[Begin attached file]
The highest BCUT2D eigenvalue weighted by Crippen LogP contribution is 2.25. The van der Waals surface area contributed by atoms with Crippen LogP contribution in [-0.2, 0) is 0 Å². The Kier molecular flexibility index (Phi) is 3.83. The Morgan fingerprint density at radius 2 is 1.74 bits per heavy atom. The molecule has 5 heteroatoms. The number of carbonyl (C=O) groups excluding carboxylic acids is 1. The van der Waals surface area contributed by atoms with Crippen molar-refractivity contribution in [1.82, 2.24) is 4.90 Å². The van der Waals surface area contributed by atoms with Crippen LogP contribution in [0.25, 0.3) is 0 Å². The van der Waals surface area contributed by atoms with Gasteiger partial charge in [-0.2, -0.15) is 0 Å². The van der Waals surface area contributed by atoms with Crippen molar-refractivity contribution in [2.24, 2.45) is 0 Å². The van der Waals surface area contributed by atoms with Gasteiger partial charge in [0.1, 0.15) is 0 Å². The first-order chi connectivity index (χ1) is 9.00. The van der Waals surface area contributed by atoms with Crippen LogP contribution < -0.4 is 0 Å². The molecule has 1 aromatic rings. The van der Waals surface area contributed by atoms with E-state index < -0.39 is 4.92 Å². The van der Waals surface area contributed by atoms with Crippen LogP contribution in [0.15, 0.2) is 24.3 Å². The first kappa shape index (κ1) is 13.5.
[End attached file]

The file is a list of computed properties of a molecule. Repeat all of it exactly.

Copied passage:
The highest BCUT2D eigenvalue weighted by Crippen LogP contribution is 2.25. The van der Waals surface area contributed by atoms with Crippen LogP contribution in [-0.2, 0) is 0 Å². The Kier molecular flexibility index (Phi) is 3.83. The Morgan fingerprint density at radius 2 is 1.74 bits per heavy atom. The molecule has 5 heteroatoms. The number of carbonyl (C=O) groups excluding carboxylic acids is 1. The van der Waals surface area contributed by atoms with Crippen molar-refractivity contribution in [1.82, 2.24) is 4.90 Å². The van der Waals surface area contributed by atoms with Crippen LogP contribution in [0.25, 0.3) is 0 Å². The van der Waals surface area contributed by atoms with Gasteiger partial charge in [-0.2, -0.15) is 0 Å². The van der Waals surface area contributed by atoms with Crippen molar-refractivity contribution in [2.24, 2.45) is 0 Å². The van der Waals surface area contributed by atoms with Gasteiger partial charge in [0.1, 0.15) is 0 Å². The first-order chi connectivity index (χ1) is 9.00. The van der Waals surface area contributed by atoms with Crippen LogP contribution < -0.4 is 0 Å². The molecule has 1 aromatic rings. The van der Waals surface area contributed by atoms with E-state index < -0.39 is 4.92 Å². The van der Waals surface area contributed by atoms with Crippen LogP contribution in [0.15, 0.2) is 24.3 Å². The first kappa shape index (κ1) is 13.5.